What is another word for howlers?

Pronunciation: [hˈa͡ʊləz] (IPA)

Howlers can refer to a range of different things depending on the context. One synonym for this word might be "mistakes," particularly if the "howler" in question refers to a glaring error or oversight. Another option might be "blunders," which conveys a similar sense of egregious error. More colloquially, "screw-ups" could be a synonym for howlers in some contexts. Still, another possible synonym for this term might be "howl" itself, particularly if it is being used in a more literal sense to describe loud animal calls or a person's loud, emotional outburst.

What are the opposite words for howlers?

Antonyms for the word "howlers" could be "whispers," "murmurs," or "silence." "Whispers" describe quiet and hushed sounds, completely opposite to the loud and noisy howls. "Murmurs" also suggest soft and mumbling sounds. "Silence" is the complete opposite of any sound or noise, giving the impression of peace and tranquility. While "howlers" are often associated with negative connotations, such as chaos or disorder, its antonyms imply calmness and peace. These opposite words might be useful for writers or speakers to contrast the differences and create balance in their message.

What are the antonyms for Howlers?

Usage examples for Howlers

These woman-suffrage people are splendid howlers and spouters; let her go in for woman-suffrage thick and thin-and she'll get quoted on a hundred dozen of platforms.
"Prince Fortunatus"
William Black
The marimondas are not true "howlers," although they are of the same tribe as the "howling monkeys."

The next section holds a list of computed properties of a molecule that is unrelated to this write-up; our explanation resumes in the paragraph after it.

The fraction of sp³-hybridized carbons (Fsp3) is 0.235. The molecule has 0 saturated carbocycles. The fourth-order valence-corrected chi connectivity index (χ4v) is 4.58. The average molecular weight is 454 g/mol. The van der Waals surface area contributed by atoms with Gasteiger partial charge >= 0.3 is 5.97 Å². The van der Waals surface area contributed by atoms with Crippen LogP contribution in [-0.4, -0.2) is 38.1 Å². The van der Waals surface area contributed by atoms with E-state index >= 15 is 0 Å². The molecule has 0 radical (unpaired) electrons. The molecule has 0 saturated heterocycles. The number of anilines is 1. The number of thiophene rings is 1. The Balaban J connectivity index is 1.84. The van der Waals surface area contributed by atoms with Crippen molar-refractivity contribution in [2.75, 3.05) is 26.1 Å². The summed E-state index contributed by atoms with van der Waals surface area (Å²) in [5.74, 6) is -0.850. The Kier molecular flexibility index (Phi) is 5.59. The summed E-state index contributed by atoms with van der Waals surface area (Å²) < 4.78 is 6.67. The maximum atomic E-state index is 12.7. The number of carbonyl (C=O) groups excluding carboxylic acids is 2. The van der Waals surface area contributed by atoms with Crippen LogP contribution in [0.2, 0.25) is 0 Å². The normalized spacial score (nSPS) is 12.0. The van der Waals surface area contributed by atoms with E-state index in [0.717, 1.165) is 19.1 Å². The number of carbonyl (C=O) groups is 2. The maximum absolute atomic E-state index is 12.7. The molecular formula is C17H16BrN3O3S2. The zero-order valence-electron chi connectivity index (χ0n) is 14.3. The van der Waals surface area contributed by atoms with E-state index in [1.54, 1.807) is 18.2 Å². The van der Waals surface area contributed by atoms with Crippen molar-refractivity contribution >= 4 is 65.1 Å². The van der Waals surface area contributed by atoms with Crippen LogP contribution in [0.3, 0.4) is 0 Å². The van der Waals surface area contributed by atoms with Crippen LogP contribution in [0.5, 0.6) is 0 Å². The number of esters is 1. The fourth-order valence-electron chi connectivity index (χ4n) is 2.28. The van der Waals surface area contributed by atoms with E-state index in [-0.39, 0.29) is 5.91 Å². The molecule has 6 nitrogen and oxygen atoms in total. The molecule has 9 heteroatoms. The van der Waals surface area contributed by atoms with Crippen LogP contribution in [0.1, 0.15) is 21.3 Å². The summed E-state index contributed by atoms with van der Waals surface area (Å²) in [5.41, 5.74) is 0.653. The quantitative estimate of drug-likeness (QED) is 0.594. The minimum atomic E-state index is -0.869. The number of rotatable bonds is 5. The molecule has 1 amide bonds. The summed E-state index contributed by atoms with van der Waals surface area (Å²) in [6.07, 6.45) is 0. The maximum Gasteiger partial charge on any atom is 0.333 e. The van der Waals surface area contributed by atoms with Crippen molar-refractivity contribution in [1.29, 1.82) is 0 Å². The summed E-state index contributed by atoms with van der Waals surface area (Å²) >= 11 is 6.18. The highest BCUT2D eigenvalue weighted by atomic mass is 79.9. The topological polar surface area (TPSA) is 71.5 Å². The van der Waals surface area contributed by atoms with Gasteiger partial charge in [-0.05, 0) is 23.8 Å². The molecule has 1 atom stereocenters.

"Popular Adventure Tales"
Mayne Reid
They were true howlers, as they had already proved by the cries they had been uttering for the half-hour past.
"Popular Adventure Tales"
Mayne Reid

Famous quotes with Howlers

  • It is all very well for intellectuals in their air-conditioned offices to bemoan the unbelievable impact of either mean-spirited or silly rumours in the genesis of communal riots among the common folk. But in this instance, in their own reports on and analysis of communal violence, factual data were just as shamelessly replaced with invention, rumours and conspiracy theories. In this respect, religious extremists such as the Shahi Imam have behaved themselves better than the secularist campaigners who pose as the guardians of modernity and the scientific temper. Arundhati Roy risked the international fame she so clearly cherishes by going public with blatant lies about atrocities against named Gujarati Muslim women who turned out to be either non-existent or abroad at the time of the riots. Perhaps a fiction writer can afford this, but the news media with their deontology of accuracy and objectivity made themselves guilty of similar howlers. Internationally influential media like the Washington Post copied from an Islamist website rumours about Hindu provocations behind the Godhra carnage, falsely claiming a Gujarati journalist as source, and never publishing a correction when the journalist in question denied ever having put out such a story. With such media, who needs rumors?
    Koenraad Elst

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